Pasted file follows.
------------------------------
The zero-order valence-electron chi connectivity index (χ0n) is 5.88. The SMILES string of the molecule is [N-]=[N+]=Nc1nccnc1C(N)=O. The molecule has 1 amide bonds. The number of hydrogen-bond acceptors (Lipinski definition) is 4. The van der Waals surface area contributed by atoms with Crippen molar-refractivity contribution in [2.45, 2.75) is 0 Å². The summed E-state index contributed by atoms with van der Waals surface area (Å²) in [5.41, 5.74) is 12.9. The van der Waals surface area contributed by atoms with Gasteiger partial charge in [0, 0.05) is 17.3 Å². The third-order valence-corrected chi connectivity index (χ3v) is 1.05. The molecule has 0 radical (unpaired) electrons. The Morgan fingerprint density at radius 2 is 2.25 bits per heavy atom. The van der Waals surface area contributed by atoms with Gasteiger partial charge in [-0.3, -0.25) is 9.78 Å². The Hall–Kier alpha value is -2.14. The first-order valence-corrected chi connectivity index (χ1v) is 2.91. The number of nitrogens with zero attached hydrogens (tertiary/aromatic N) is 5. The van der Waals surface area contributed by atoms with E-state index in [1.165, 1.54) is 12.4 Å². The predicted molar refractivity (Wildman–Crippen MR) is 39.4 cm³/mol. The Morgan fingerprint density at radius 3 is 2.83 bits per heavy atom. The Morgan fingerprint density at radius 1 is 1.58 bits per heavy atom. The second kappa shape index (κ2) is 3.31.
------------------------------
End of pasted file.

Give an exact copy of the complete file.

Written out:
The zero-order valence-electron chi connectivity index (χ0n) is 5.88. The SMILES string of the molecule is [N-]=[N+]=Nc1nccnc1C(N)=O. The molecule has 1 amide bonds. The number of hydrogen-bond acceptors (Lipinski definition) is 4. The van der Waals surface area contributed by atoms with Crippen molar-refractivity contribution in [2.45, 2.75) is 0 Å². The summed E-state index contributed by atoms with van der Waals surface area (Å²) in [5.41, 5.74) is 12.9. The van der Waals surface area contributed by atoms with Gasteiger partial charge in [0, 0.05) is 17.3 Å². The third-order valence-corrected chi connectivity index (χ3v) is 1.05. The molecule has 0 radical (unpaired) electrons. The Morgan fingerprint density at radius 2 is 2.25 bits per heavy atom. The van der Waals surface area contributed by atoms with Gasteiger partial charge in [-0.3, -0.25) is 9.78 Å². The Hall–Kier alpha value is -2.14. The first-order valence-corrected chi connectivity index (χ1v) is 2.91. The number of nitrogens with zero attached hydrogens (tertiary/aromatic N) is 5. The van der Waals surface area contributed by atoms with E-state index in [1.165, 1.54) is 12.4 Å². The predicted molar refractivity (Wildman–Crippen MR) is 39.4 cm³/mol. The Morgan fingerprint density at radius 3 is 2.83 bits per heavy atom. The Morgan fingerprint density at radius 1 is 1.58 bits per heavy atom. The second kappa shape index (κ2) is 3.31.